Cymbopleura fluminea

(Patrick and Freese) Lange-Bertalot and Krammer 2003      Category: Asymmetrical biraphid
BASIONYM: Cymbella fluminea Patrick and Freese 1961

REPORTED AS: Cymbopleura fluminea (Lange-Bertalot and Genkal 1999, p. 38, figs 56: 14-16) | Cymbella naviculiformis var. linearis (Foged 1981, p. 73, plate L, fig. 8) | Cymbopleura linearis (Krammer 2003, p. 58, figs 80: 1-11, 89: 1-11) 

Cymbopleura florentina

 

Cymbopleura frequens

LM scalebar = 10 µm = 80 pixels.



Observations

Contributor: Loren Bahls | Dan Bogan | Marina Potapova - September 2015
Length Range: 32-43 µm
Width Range: 8.3-9.1 µm
Striae in 10 µm: 14-18

Description

Valves are linear-lanceolate and slightly dorsiventral, with broadly rostrate to capitate apices. Dorsal margins are slightly convex; ventral margins are nearly straight. The axial area, near the median line of the valve, is narrow at the valve ends and widens gradually to merge with a rounded central area of variable size. The central area ranges in size from about one-fifth to four-fifths of the valve width. The raphe is lateral, becoming filiform to reverse-lateral at the proximal ends. The proximal ends are weakly expanded and deflected towards the ventral margin. Terminal raphe fissures are deflected dorsally. Striae are radiate, more widely spaced near the valve center, and very finely punctate. Areolae are difficult to resolve in LM.

This taxon displays considerable variation within a population in length to width ratio, shape of the ends, width of the axial area and width of the central area.

To prepare this taxon page, we compared populations in British Columbia, Saskatchewan, the north slope of Alaska, and Swedish Lapland, along with the iconotype image of Cymbella naviculiformis var. linearis Foged (=Cymbopleura linearis (Foged) Krammer). We conclude that C. linearis is a later, subjective synonym for C. fluminea Patrick and Freese.



Original Description

Basionym: Cymbella fluminea
Author: Patrick and Freese 1961
Length Range: 34.0-40.0 µm
Width Range: 6.0-8.0 µm
Striae in 10 µm: 12-14 middle/dorsal, 14-15 middle/ventral, up to 18 at the apices (dorsal and ventral)

Original Description

Valve with median raphe, but one margin is convex and the other is straight. Apices broadly rostrate. Axial area narrow, slightly widened into the central area. Central area small, linear. No isolated punctum or stigma present. Striae finely punctate, radiate. Striae 12-14 in 10 µ in the middle part of dorsal margin, 14-15 in 10 µ in middle part of ventral margin. On both sides of the raphe the striae to 18 in 10 µ at the apices. Length 34-40 µ. Breadth 6-8 µ.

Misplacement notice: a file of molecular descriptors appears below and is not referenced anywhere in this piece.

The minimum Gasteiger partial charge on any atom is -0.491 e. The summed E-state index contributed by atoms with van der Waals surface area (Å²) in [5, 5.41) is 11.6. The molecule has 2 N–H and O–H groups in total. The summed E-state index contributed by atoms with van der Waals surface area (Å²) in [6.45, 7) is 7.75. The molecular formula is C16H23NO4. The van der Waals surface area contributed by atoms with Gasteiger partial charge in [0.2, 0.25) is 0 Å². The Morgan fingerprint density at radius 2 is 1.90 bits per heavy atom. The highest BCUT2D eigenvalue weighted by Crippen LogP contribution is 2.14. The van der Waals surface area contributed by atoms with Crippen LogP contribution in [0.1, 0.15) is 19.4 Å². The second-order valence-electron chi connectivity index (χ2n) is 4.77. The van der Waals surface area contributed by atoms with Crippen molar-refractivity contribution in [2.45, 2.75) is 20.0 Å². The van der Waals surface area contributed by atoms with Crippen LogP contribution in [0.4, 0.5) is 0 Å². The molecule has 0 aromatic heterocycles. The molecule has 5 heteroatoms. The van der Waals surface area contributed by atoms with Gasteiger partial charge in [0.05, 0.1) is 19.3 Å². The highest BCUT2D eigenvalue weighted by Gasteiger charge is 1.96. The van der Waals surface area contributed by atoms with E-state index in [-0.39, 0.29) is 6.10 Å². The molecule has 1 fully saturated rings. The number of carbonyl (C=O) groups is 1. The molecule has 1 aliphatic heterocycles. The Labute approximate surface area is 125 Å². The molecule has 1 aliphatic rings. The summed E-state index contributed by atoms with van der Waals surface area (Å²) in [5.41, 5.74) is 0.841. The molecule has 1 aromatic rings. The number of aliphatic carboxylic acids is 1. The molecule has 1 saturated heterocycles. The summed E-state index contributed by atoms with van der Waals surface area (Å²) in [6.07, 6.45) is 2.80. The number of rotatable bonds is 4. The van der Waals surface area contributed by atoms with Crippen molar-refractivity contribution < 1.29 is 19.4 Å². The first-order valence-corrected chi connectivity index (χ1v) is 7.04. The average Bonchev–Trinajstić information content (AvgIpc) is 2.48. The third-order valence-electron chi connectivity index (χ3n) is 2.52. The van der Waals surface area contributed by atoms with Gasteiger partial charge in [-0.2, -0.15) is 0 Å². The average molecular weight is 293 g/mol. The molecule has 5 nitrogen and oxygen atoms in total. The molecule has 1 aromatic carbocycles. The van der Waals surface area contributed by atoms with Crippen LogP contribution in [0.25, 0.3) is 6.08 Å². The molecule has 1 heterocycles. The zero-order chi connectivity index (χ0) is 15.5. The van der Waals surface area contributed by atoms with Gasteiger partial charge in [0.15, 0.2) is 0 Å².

Original Images


Cite This Page:
Bahls, L., Bogan, D., and Potapova, M. (2015). Cymbopleura fluminea. In Diatoms of the United States. Retrieved February 23, 2017, from http://westerndiatoms.colorado.edu/taxa/species/cymbopleura_fluminea

Species: Cymbopleura fluminea

Contributor: Loren Bahls | Dan Bogan | Marina Potapova

Reviewer: Teofil Nakov

Citations

Foged, N. (1981). Diatoms in Alaska. Bibliotheca Phycologica, Band 53, J. Cramer, Vaduz, 317 pp.

Krammer, K. (2003). Cymbopleura, Delicata, Navicymbula, Gomphocymbellopsis, Afrocymbella. Diatoms of Europe. Diatoms of the European Inland Waters and Comparable Habitats 4: 1-530.

Lange-Bertalot, H. and Genkal, S.I. (1999). Diatoms from Siberia I. Islands in the Arctic Ocean (Yugorsky-Shar Strait). Iconographia Diatomologica 6: 1-292.

Patrick, R.M. and Freese, L.R. (1961). Diatoms (Bacillariophyceae) from Northern Alaska. Proceedings of the Academy of Natural Sciences of Philadelphia 112(6):129-293.

Links & ID's

Index Nominum Algarum (INA)

Transfer INA

California Academy of Sciences (CAS)

Cymbopleura fluminea CAS

North American Diatom Ecological Database (NADED)

NADED ID:

Autecology Discussion

Patrick and Freese (1961) described conditions at the type locality as follows: “seepage over silt-gravel surface”, pH 6.7, temperature 18C, alkalinity 16 ppm (as CaCO3), hardness 30 ppm (as CaCO3), chloride 25 ppm, total iron (Fe) 0.07 ppm. Krammer (2003) reports both C. fluminea and C. linearis from oligotrophic waters with low electrolyte content. Besides several waters in Alaska, this species has also been reported from the subarctic region of Siberia (Lange-Bertalot and Genkal 1999), from Finnish and Swedish Lapland (Krammer 2003), and from a wet grassy meadow in northern Saskatchewan (photo below).

Images

Wet grassy meadow near the Clearwater River in northern Saskatchewan, Canada: home of Cymbopleura fluminea.

Credit/Source: Beverly Boynton, Adventurers and Scientists for Conservation.